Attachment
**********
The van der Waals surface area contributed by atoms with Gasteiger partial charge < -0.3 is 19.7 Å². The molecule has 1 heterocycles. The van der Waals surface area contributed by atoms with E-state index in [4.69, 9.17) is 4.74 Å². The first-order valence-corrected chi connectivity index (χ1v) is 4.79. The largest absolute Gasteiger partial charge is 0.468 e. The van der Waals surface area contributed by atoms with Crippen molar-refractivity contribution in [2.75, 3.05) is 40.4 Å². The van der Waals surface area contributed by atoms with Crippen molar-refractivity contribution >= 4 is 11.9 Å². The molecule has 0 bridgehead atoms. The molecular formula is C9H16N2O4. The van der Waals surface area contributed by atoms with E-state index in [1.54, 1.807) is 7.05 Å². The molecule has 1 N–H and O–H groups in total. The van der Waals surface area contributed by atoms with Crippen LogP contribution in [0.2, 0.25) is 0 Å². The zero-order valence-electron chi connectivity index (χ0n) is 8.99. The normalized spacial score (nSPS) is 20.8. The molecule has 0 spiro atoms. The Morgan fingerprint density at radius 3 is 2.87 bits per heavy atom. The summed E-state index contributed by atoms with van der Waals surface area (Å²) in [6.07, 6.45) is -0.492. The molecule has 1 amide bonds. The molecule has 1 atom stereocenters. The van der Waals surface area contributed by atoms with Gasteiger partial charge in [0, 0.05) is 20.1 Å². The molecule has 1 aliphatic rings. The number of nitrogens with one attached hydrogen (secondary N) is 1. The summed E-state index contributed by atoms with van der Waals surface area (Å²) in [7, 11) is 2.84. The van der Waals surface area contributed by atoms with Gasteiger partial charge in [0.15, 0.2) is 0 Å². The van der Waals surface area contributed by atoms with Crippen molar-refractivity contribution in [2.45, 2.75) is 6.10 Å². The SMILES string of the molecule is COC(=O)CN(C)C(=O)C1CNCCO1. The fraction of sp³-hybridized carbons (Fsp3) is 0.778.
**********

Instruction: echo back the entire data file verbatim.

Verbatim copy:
The van der Waals surface area contributed by atoms with Gasteiger partial charge < -0.3 is 19.7 Å². The molecule has 1 heterocycles. The van der Waals surface area contributed by atoms with E-state index in [4.69, 9.17) is 4.74 Å². The first-order valence-corrected chi connectivity index (χ1v) is 4.79. The largest absolute Gasteiger partial charge is 0.468 e. The van der Waals surface area contributed by atoms with Crippen molar-refractivity contribution in [2.75, 3.05) is 40.4 Å². The van der Waals surface area contributed by atoms with Crippen molar-refractivity contribution >= 4 is 11.9 Å². The molecule has 0 bridgehead atoms. The molecular formula is C9H16N2O4. The van der Waals surface area contributed by atoms with E-state index in [1.54, 1.807) is 7.05 Å². The molecule has 1 N–H and O–H groups in total. The van der Waals surface area contributed by atoms with Crippen LogP contribution in [0.2, 0.25) is 0 Å². The zero-order valence-electron chi connectivity index (χ0n) is 8.99. The normalized spacial score (nSPS) is 20.8. The molecule has 0 spiro atoms. The Morgan fingerprint density at radius 3 is 2.87 bits per heavy atom. The summed E-state index contributed by atoms with van der Waals surface area (Å²) in [6.07, 6.45) is -0.492. The molecule has 1 amide bonds. The molecule has 1 atom stereocenters. The van der Waals surface area contributed by atoms with Gasteiger partial charge in [0, 0.05) is 20.1 Å². The molecule has 1 aliphatic rings. The number of nitrogens with one attached hydrogen (secondary N) is 1. The summed E-state index contributed by atoms with van der Waals surface area (Å²) in [7, 11) is 2.84. The van der Waals surface area contributed by atoms with Gasteiger partial charge in [0.15, 0.2) is 0 Å². The van der Waals surface area contributed by atoms with Crippen molar-refractivity contribution in [2.45, 2.75) is 6.10 Å². The SMILES string of the molecule is COC(=O)CN(C)C(=O)C1CNCCO1. The fraction of sp³-hybridized carbons (Fsp3) is 0.778.